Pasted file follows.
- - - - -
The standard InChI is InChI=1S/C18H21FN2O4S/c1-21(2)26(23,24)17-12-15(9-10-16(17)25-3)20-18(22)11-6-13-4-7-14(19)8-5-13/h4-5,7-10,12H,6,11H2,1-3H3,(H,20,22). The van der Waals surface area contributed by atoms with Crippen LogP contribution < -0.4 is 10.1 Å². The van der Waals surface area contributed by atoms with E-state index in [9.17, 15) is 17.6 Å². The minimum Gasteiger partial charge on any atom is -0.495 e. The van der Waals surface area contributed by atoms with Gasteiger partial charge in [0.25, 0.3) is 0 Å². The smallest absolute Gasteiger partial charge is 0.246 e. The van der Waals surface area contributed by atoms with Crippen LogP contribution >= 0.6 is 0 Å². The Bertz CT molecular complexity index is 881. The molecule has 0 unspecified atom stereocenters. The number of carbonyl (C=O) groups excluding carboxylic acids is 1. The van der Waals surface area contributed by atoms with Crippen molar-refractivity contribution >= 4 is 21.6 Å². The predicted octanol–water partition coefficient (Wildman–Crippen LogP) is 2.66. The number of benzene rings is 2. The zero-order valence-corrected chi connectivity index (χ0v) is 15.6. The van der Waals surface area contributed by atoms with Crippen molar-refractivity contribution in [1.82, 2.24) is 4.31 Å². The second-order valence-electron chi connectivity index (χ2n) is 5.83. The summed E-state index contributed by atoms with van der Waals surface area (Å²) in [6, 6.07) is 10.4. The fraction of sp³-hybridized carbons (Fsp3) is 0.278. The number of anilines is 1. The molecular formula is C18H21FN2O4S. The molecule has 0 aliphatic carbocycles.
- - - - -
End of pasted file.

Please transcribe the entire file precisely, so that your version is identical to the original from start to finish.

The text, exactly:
The standard InChI is InChI=1S/C18H21FN2O4S/c1-21(2)26(23,24)17-12-15(9-10-16(17)25-3)20-18(22)11-6-13-4-7-14(19)8-5-13/h4-5,7-10,12H,6,11H2,1-3H3,(H,20,22). The van der Waals surface area contributed by atoms with Crippen LogP contribution < -0.4 is 10.1 Å². The van der Waals surface area contributed by atoms with E-state index in [9.17, 15) is 17.6 Å². The minimum Gasteiger partial charge on any atom is -0.495 e. The van der Waals surface area contributed by atoms with Gasteiger partial charge in [0.25, 0.3) is 0 Å². The smallest absolute Gasteiger partial charge is 0.246 e. The van der Waals surface area contributed by atoms with Crippen LogP contribution >= 0.6 is 0 Å². The Bertz CT molecular complexity index is 881. The molecule has 0 unspecified atom stereocenters. The number of carbonyl (C=O) groups excluding carboxylic acids is 1. The van der Waals surface area contributed by atoms with Crippen molar-refractivity contribution >= 4 is 21.6 Å². The predicted octanol–water partition coefficient (Wildman–Crippen LogP) is 2.66. The number of benzene rings is 2. The zero-order valence-corrected chi connectivity index (χ0v) is 15.6. The van der Waals surface area contributed by atoms with Crippen molar-refractivity contribution in [1.82, 2.24) is 4.31 Å². The second-order valence-electron chi connectivity index (χ2n) is 5.83. The summed E-state index contributed by atoms with van der Waals surface area (Å²) in [6, 6.07) is 10.4. The fraction of sp³-hybridized carbons (Fsp3) is 0.278. The number of anilines is 1. The molecular formula is C18H21FN2O4S. The molecule has 0 aliphatic carbocycles.